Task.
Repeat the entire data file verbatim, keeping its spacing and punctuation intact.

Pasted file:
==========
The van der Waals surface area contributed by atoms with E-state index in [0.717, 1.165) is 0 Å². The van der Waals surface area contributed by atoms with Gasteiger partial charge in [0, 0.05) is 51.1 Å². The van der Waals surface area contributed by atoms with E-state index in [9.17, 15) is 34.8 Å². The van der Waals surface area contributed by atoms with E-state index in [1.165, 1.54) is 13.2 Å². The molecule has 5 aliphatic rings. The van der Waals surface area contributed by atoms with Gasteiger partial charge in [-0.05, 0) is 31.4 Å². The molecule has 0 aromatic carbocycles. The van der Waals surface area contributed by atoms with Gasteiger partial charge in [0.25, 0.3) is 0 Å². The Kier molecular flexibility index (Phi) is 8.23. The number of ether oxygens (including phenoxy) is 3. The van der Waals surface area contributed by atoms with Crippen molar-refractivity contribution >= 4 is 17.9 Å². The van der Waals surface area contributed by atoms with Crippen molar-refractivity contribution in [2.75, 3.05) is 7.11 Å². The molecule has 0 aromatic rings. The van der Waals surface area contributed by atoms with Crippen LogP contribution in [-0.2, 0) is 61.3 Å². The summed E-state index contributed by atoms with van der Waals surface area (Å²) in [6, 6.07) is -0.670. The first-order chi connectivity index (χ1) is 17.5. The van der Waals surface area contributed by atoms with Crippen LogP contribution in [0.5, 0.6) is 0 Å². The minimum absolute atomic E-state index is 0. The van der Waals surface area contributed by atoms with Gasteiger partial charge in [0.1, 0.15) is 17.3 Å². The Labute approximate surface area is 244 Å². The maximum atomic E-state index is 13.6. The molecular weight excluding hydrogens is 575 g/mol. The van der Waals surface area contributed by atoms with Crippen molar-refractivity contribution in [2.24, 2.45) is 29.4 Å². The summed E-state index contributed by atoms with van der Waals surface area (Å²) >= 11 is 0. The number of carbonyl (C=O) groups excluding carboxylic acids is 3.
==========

The van der Waals surface area contributed by atoms with E-state index in [0.717, 1.165) is 0 Å². The van der Waals surface area contributed by atoms with Gasteiger partial charge in [0, 0.05) is 51.1 Å². The van der Waals surface area contributed by atoms with E-state index in [9.17, 15) is 34.8 Å². The van der Waals surface area contributed by atoms with E-state index in [1.165, 1.54) is 13.2 Å². The molecule has 5 aliphatic rings. The van der Waals surface area contributed by atoms with Gasteiger partial charge in [-0.05, 0) is 31.4 Å². The molecule has 0 aromatic carbocycles. The van der Waals surface area contributed by atoms with Gasteiger partial charge in [0.25, 0.3) is 0 Å². The Kier molecular flexibility index (Phi) is 8.23. The number of ether oxygens (including phenoxy) is 3. The van der Waals surface area contributed by atoms with Crippen molar-refractivity contribution >= 4 is 17.9 Å². The van der Waals surface area contributed by atoms with Crippen molar-refractivity contribution in [2.75, 3.05) is 7.11 Å². The molecule has 0 aromatic rings. The van der Waals surface area contributed by atoms with Crippen LogP contribution in [-0.2, 0) is 61.3 Å². The summed E-state index contributed by atoms with van der Waals surface area (Å²) in [6, 6.07) is -0.670. The first-order chi connectivity index (χ1) is 17.5. The van der Waals surface area contributed by atoms with Crippen LogP contribution in [0.5, 0.6) is 0 Å². The minimum absolute atomic E-state index is 0. The van der Waals surface area contributed by atoms with Gasteiger partial charge in [0.1, 0.15) is 17.3 Å². The Labute approximate surface area is 244 Å². The maximum atomic E-state index is 13.6. The molecular weight excluding hydrogens is 575 g/mol. The van der Waals surface area contributed by atoms with Crippen molar-refractivity contribution in [2.24, 2.45) is 29.4 Å². The summed E-state index contributed by atoms with van der Waals surface area (Å²) >= 11 is 0. The number of carbonyl (C=O) groups excluding carboxylic acids is 3.